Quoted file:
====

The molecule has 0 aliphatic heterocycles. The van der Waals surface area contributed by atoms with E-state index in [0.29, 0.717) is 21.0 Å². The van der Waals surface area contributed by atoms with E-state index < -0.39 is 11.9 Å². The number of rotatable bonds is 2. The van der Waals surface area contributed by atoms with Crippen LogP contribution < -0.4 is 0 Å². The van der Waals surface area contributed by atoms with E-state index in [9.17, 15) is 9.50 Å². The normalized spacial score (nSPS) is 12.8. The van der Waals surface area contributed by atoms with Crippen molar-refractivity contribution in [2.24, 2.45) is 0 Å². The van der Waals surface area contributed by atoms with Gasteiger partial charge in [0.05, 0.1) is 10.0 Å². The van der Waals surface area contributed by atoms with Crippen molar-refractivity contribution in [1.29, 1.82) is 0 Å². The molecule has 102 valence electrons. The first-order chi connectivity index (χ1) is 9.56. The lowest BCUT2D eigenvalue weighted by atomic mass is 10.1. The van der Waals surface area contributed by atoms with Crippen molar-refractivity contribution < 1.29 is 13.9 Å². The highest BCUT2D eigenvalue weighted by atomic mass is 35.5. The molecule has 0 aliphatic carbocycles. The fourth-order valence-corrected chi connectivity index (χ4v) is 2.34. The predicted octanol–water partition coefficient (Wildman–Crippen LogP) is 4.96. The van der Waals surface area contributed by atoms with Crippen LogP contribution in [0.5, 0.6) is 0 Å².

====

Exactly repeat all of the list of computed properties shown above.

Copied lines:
The molecule has 0 aliphatic heterocycles. The van der Waals surface area contributed by atoms with E-state index in [0.29, 0.717) is 21.0 Å². The van der Waals surface area contributed by atoms with E-state index < -0.39 is 11.9 Å². The number of rotatable bonds is 2. The van der Waals surface area contributed by atoms with Crippen LogP contribution < -0.4 is 0 Å². The van der Waals surface area contributed by atoms with E-state index in [9.17, 15) is 9.50 Å². The normalized spacial score (nSPS) is 12.8. The van der Waals surface area contributed by atoms with Crippen molar-refractivity contribution in [2.24, 2.45) is 0 Å². The van der Waals surface area contributed by atoms with Gasteiger partial charge in [0.05, 0.1) is 10.0 Å². The van der Waals surface area contributed by atoms with Crippen molar-refractivity contribution in [1.29, 1.82) is 0 Å². The molecule has 102 valence electrons. The first-order chi connectivity index (χ1) is 9.56. The lowest BCUT2D eigenvalue weighted by atomic mass is 10.1. The van der Waals surface area contributed by atoms with Crippen molar-refractivity contribution < 1.29 is 13.9 Å². The highest BCUT2D eigenvalue weighted by atomic mass is 35.5. The molecule has 0 aliphatic carbocycles. The fourth-order valence-corrected chi connectivity index (χ4v) is 2.34. The predicted octanol–water partition coefficient (Wildman–Crippen LogP) is 4.96. The van der Waals surface area contributed by atoms with Crippen LogP contribution in [0.5, 0.6) is 0 Å².